We Made It!
As we enter 2021, we look back on a troubled year for the watch industry. But things aren’t as bleak as you might think
Last year wasn’t entirely bad, watch-wise. In fact, we saw some great new pieces released, a few of which I’ll call attention to below. Nonetheless, for most luxury watch producers, 2020 was an annus horribilis from the get-go.
Last January, watch companies were hit by plummeting demand from China’s consumers and tourists when the initial outbreak of Covid-19 began to cause borders to close. The 1.4 billion Chinese consumers the industry had banked on for two decades all but disappeared, almost overnight.
After the virus spread worldwide and air travel virtually ceased, sales to tourists, which normally account for about half of all watches sold, dried up. Large-scale events were banned, so the Watches & Wonders and Baselworld fairs in Switzerland were cancelled (permanently, in the case of the latter, with few mourning its passing).
As the crisis deepened from April onwards, demand was further stymied by a lack of consumer confidence. With a catastrophic recession on the horizon, the majority of rank-and-file watch collectors were busy pondering which of their prized pieces they’d sell if they were laid off. New purchases were the last thing on their minds. Unless, of course, you’re talking about purchases of loo rolls, hand sanitiser and, in the US, guns and ammo.
Those undeterred in their desire to buy a new watch were hamstrung by the industry’s abiding aversion to e-commerce. Stores were shut but willing buyers were prevented from purchasing online, mainly due to the stubborn refusal of many watch companies to sell and ship their products direct to the consumer. It was a wake-up call, causing numerous formerly reticent brands to hastily embrace digital commerce.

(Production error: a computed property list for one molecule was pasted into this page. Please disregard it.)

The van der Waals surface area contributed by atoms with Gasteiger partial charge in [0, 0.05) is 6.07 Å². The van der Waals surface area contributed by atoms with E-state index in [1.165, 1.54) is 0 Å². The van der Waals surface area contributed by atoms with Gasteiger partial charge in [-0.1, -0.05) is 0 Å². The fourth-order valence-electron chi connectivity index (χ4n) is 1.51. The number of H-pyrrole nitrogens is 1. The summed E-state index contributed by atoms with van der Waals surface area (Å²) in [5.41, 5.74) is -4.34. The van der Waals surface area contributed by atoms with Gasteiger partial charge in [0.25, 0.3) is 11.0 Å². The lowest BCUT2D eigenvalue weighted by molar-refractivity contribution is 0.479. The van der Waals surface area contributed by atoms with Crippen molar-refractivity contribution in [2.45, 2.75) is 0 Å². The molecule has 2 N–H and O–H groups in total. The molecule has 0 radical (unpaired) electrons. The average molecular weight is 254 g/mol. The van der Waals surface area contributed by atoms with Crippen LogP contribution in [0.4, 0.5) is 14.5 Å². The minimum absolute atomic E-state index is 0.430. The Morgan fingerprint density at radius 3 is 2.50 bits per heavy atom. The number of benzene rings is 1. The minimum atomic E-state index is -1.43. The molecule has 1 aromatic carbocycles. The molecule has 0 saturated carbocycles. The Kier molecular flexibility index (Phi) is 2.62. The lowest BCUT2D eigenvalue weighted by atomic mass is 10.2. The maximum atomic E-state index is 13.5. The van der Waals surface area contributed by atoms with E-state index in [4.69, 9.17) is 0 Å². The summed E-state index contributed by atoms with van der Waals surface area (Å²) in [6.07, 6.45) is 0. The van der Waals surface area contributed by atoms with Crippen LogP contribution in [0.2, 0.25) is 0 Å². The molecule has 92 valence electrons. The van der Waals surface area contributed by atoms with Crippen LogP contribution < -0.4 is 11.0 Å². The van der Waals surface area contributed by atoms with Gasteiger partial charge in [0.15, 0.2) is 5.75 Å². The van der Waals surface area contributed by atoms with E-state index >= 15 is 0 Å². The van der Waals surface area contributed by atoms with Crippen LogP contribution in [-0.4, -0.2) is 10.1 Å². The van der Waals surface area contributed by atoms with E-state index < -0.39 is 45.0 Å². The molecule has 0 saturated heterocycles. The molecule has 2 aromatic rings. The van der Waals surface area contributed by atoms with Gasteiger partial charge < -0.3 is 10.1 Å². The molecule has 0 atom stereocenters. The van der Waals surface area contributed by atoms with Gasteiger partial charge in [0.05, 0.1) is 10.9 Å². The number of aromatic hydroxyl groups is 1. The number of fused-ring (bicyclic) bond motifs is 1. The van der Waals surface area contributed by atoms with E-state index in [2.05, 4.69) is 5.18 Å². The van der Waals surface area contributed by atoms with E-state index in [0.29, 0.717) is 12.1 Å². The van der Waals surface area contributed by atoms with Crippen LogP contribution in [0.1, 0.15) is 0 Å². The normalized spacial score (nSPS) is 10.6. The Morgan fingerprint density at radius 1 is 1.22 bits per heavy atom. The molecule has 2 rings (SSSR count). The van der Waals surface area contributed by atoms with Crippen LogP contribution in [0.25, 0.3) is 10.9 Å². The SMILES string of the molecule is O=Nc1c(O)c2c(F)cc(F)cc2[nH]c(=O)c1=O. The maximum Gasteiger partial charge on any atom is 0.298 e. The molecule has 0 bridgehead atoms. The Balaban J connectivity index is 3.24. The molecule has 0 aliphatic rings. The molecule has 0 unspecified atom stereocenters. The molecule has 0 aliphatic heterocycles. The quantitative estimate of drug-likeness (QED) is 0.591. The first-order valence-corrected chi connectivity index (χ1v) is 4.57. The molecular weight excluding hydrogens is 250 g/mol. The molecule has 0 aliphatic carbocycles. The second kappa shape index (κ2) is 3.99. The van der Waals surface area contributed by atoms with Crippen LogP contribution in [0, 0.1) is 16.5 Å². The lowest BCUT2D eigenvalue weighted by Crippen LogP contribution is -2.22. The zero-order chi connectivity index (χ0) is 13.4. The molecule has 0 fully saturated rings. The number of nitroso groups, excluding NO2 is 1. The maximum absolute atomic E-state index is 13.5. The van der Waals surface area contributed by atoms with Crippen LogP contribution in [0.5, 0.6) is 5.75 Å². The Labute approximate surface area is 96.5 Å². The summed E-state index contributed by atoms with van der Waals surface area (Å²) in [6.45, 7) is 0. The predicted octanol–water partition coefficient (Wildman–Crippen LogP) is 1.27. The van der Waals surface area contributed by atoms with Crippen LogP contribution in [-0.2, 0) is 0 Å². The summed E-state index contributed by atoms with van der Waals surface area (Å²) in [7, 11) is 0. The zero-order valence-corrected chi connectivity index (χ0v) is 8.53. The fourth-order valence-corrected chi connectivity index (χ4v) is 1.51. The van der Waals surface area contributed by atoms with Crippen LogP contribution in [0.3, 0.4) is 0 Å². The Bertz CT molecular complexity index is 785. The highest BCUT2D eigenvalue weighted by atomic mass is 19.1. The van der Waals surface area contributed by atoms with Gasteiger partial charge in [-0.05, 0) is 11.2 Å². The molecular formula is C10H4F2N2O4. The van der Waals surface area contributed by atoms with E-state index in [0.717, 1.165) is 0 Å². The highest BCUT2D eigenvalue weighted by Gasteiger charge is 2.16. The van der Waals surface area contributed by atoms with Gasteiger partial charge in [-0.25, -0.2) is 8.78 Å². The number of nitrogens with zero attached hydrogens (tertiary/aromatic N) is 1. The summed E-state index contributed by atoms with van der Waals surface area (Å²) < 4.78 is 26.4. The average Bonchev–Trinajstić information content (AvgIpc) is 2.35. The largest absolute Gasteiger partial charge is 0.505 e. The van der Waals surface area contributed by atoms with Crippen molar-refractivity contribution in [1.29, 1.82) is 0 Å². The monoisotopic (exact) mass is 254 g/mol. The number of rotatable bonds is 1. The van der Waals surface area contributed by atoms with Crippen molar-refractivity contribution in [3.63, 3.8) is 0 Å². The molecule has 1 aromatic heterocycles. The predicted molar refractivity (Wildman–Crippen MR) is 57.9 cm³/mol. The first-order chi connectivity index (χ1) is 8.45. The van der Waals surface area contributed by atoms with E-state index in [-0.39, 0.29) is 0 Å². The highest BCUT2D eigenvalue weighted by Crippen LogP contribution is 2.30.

Coupled with a dip in demand came an inability to manufacture products, as most Swiss watchmaking factories and their suppliers closed, and watchmakers sat idle at home. The result of this supply-and-demand crunch? According to figures from leading trade association the Federation of the Swiss Watch Industry, April 2020 exports were down 81 per cent on numbers from the same month in 2019.
Today, watchmakers are back at work, China’s shops are hopping, tills are ringing, and things have recovered somewhat. However, at the time of writing, it appears total Swiss watch exports for 2020 will be a quarter to a third lesser than 2019. Figures for January to September 2020 (the latest available at press time) show a 28.3 per cent year-on-year decline.
Sales of low-priced watches have been hardest hit, with the top end more resilient. Industry insiders inform me that even in the darkest
days of the Covid-19 lockdown, watch companies had no problem shifting big-ticket timepieces. Insulated from the economic downturn, and in some cases growing exponentially wealthier during the crisis, the super-rich kept snapping up diamondpavé tourbillons and platinum perpetual calendars as per usual.
If you’re in the enviable position to purchase something in this rarefied segment, one of my favourite launches of 2020 was
Piaget’s made-to-order Altiplano Ultimate Concept. The thinnest mechanical watch ever created, at just 2 mm thick, it’s a true work of horological art. Appropriately enough, the price of US$450,000 (and upwards, depending on customisation options) is on a par with that of a small Warhol.
For those being a bit more bearish with their money during these lean times, I’m very fond of the Bulgari Octo Finissimo Automatic Satin-polished Steel, the slimmest time-only automatic watch on the market. As canny as it is skinny, it’s remarkable value, retailing at about $16,800.
At less than half that price, take your pick of Rolex’s colourful new 36 mm Oyster Perpetual 41 watches, featuring vivacious lacquer dials in yellow, green, coral red, turquoise or candy pink. Quite the sunny spot in what was a gloomy year for the watch industry—and the world. Here’s to a brighter 2021 and better times ahead.